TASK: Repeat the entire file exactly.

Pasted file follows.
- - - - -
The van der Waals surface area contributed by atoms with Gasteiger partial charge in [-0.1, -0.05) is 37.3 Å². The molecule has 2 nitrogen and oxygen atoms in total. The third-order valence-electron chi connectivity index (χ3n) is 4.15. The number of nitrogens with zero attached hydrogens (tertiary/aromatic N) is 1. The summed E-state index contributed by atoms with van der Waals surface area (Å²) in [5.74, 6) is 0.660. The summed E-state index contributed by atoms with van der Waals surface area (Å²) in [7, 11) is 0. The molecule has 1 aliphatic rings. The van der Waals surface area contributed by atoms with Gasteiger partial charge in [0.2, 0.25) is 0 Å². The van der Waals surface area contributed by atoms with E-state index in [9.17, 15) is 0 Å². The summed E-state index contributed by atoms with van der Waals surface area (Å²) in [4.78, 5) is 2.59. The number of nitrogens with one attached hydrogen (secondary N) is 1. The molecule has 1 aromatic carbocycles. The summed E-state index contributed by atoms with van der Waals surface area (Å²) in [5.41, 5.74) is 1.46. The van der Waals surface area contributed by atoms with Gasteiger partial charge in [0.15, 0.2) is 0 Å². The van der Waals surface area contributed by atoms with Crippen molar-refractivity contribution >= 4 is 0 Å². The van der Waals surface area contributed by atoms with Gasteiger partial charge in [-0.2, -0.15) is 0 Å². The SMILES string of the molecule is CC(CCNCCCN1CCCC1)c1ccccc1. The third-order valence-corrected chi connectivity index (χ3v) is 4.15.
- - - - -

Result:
The van der Waals surface area contributed by atoms with Gasteiger partial charge in [-0.1, -0.05) is 37.3 Å². The molecule has 2 nitrogen and oxygen atoms in total. The third-order valence-electron chi connectivity index (χ3n) is 4.15. The number of nitrogens with zero attached hydrogens (tertiary/aromatic N) is 1. The summed E-state index contributed by atoms with van der Waals surface area (Å²) in [5.74, 6) is 0.660. The summed E-state index contributed by atoms with van der Waals surface area (Å²) in [7, 11) is 0. The molecule has 1 aliphatic rings. The van der Waals surface area contributed by atoms with Gasteiger partial charge in [0.2, 0.25) is 0 Å². The van der Waals surface area contributed by atoms with E-state index in [9.17, 15) is 0 Å². The summed E-state index contributed by atoms with van der Waals surface area (Å²) in [4.78, 5) is 2.59. The number of nitrogens with one attached hydrogen (secondary N) is 1. The molecule has 1 aromatic carbocycles. The summed E-state index contributed by atoms with van der Waals surface area (Å²) in [5.41, 5.74) is 1.46. The van der Waals surface area contributed by atoms with Gasteiger partial charge in [0.15, 0.2) is 0 Å². The van der Waals surface area contributed by atoms with Crippen molar-refractivity contribution >= 4 is 0 Å². The van der Waals surface area contributed by atoms with Gasteiger partial charge in [-0.2, -0.15) is 0 Å². The SMILES string of the molecule is CC(CCNCCCN1CCCC1)c1ccccc1. The third-order valence-corrected chi connectivity index (χ3v) is 4.15.